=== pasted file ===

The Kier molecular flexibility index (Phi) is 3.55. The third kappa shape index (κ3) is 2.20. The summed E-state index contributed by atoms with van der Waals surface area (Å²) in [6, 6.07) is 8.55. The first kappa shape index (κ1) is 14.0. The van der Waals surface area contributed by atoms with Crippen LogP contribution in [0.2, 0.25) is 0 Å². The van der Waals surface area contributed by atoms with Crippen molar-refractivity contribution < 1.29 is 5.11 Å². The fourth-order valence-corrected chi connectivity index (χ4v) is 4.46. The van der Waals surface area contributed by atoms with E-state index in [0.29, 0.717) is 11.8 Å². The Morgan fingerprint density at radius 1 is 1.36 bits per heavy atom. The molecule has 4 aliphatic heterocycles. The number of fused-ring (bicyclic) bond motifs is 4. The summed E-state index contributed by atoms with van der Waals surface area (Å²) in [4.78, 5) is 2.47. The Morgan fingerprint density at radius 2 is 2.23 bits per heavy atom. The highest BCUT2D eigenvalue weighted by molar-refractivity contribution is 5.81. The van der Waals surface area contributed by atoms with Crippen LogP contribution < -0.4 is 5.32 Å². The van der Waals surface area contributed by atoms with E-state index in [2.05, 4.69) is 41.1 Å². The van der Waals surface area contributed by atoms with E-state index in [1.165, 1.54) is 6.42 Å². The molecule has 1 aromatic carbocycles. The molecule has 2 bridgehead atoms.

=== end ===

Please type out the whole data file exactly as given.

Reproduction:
The Kier molecular flexibility index (Phi) is 3.55. The third kappa shape index (κ3) is 2.20. The summed E-state index contributed by atoms with van der Waals surface area (Å²) in [6, 6.07) is 8.55. The first kappa shape index (κ1) is 14.0. The van der Waals surface area contributed by atoms with Crippen LogP contribution in [0.2, 0.25) is 0 Å². The van der Waals surface area contributed by atoms with Crippen molar-refractivity contribution < 1.29 is 5.11 Å². The fourth-order valence-corrected chi connectivity index (χ4v) is 4.46. The van der Waals surface area contributed by atoms with E-state index in [0.29, 0.717) is 11.8 Å². The Morgan fingerprint density at radius 1 is 1.36 bits per heavy atom. The molecule has 4 aliphatic heterocycles. The number of fused-ring (bicyclic) bond motifs is 4. The summed E-state index contributed by atoms with van der Waals surface area (Å²) in [4.78, 5) is 2.47. The Morgan fingerprint density at radius 2 is 2.23 bits per heavy atom. The highest BCUT2D eigenvalue weighted by molar-refractivity contribution is 5.81. The van der Waals surface area contributed by atoms with Crippen LogP contribution < -0.4 is 5.32 Å². The van der Waals surface area contributed by atoms with E-state index in [2.05, 4.69) is 41.1 Å². The van der Waals surface area contributed by atoms with E-state index in [1.165, 1.54) is 6.42 Å². The molecule has 1 aromatic carbocycles. The molecule has 2 bridgehead atoms.